Please visit the Instructions for Authors page before submitting a manuscript. The Article Processing Charge (APC) for publication in this open access journal is 1400 CHF (Swiss Francs). Submitted papers should be well formatted and use good English. Authors may use MDPI's English editing service prior to publication or during author revisions.

Published Papers (6 papers)

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Research

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Article
Information System for Selection of Conditions and Equipment for Mammalian Cell Cultivation
Data 2021, 6(3), 23; https://doi.org/10.3390/data6030023 - 25 Feb 2021
Viewed by 936
Abstract
Over the past few decades, animal cell culture technology has advanced significantly. It is now considered a reliable, functional, and relatively well-developed technology. At present, biotherapeutic drugs are synthesized using cell culture techniques by large manufacturing enterprises that produce products for commercial use [...] Read more.
Over the past few decades, animal cell culture technology has advanced significantly. It is now considered a reliable, functional, and relatively well-developed technology. At present, biotherapeutic drugs are synthesized using cell culture techniques by large manufacturing enterprises that produce products for commercial use and clinical research. The reliable implementation of mammalian cell culture technology requires the optimization of a number of variables, including the culture environment and bioreactor conditions, suitable cell lines, operating costs, efficient process management and, most importantly, quality. Successful implementation also requires an appropriate process development strategy, industrial scale, and characteristics, as well as the certification of sustainable procedures that meet the requirements of current regulations. All of this has led to a trend of increasing research in the field of biotechnology and, as a result, to a great accumulation of scientific information which, however, remains fragmentary and non-systematic. The development of information and network technologies allow us to solve this problem. Information system creation allows for implementation of the modern concept of integrating various structured and unstructured data, as well as the collection of information from internal and external sources. We propose and develop an information system which contains the conditions and various parameters of cultivation processes. The associated ranking system is the result of the set of recommendations—both from technological and hardware solutions—which allow for choosing the optimal conditions for the cultivation of mammalian cells at the stage of scientific research, thereby significantly reducing the time and cost of work. The proposed information system allows for the accumulation of experience regarding existing technologies for the cultivation of mammalian cells, along with application to the development of new technologies. The main goal of the present work is to discuss information systems, the organizational support of scientific research in the field of mammalian cell cultivation, and to provide a detailed description of the developed system and its main modules, including the conceptual and logical scheme of the database. Full article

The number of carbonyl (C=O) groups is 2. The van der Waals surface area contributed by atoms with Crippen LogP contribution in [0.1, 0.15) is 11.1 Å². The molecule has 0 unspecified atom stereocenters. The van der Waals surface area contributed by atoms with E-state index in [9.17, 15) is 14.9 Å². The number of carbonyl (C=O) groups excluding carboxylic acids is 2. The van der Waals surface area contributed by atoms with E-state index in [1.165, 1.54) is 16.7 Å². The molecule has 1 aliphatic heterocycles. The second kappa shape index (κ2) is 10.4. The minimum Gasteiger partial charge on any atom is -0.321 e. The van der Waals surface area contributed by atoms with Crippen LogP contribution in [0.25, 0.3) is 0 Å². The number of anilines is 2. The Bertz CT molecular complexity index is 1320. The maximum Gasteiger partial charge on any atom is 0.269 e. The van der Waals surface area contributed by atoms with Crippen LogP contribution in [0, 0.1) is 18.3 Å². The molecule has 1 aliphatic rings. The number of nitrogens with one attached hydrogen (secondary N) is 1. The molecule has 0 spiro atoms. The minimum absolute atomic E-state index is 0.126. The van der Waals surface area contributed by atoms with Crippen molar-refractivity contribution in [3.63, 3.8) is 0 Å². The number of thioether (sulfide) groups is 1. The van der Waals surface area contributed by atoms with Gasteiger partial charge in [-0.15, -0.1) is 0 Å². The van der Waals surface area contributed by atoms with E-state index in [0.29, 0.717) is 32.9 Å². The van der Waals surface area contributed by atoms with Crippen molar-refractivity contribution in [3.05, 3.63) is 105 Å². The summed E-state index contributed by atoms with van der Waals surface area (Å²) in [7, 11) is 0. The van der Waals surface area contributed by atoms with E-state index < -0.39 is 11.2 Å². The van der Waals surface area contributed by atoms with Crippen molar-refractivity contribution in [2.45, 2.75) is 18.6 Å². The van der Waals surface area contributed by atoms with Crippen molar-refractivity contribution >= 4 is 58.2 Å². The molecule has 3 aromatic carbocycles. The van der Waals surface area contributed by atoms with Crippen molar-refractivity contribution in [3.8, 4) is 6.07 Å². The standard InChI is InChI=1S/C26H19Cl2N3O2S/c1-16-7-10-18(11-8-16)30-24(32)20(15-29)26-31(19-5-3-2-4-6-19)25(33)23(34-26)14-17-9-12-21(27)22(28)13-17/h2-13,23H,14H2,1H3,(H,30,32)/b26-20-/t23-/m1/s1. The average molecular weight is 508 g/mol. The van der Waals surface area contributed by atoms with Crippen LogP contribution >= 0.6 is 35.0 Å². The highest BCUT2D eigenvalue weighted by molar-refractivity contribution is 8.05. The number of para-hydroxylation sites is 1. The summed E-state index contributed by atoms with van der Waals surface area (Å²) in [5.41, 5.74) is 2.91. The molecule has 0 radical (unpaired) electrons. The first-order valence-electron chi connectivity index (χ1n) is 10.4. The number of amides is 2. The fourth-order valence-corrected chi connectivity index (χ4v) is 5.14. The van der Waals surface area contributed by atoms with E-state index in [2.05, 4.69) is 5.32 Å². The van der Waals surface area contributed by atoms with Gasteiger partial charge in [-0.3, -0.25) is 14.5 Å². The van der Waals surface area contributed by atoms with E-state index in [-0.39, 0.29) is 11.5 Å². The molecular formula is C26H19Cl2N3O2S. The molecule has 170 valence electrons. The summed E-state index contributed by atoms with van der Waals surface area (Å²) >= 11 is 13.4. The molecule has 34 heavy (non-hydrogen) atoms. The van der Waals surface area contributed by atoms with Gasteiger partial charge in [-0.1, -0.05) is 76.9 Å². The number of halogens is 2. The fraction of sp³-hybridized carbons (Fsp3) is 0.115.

(This article belongs to the Special Issue Data Quality and Data Access for Research)
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Article
Repository Approaches to Improving the Quality of Shared Data and Code
Data 2021, 6(2), 15; https://doi.org/10.3390/data6020015 - 03 Feb 2021
Cited by 2 | Viewed by 1908
Abstract
Sharing data and code for reuse has become increasingly important in scientific work over the past decade. However, in practice, shared data and code may be unusable, or published results obtained from them may be irreproducible. Data repository features and services contribute significantly [...] Read more.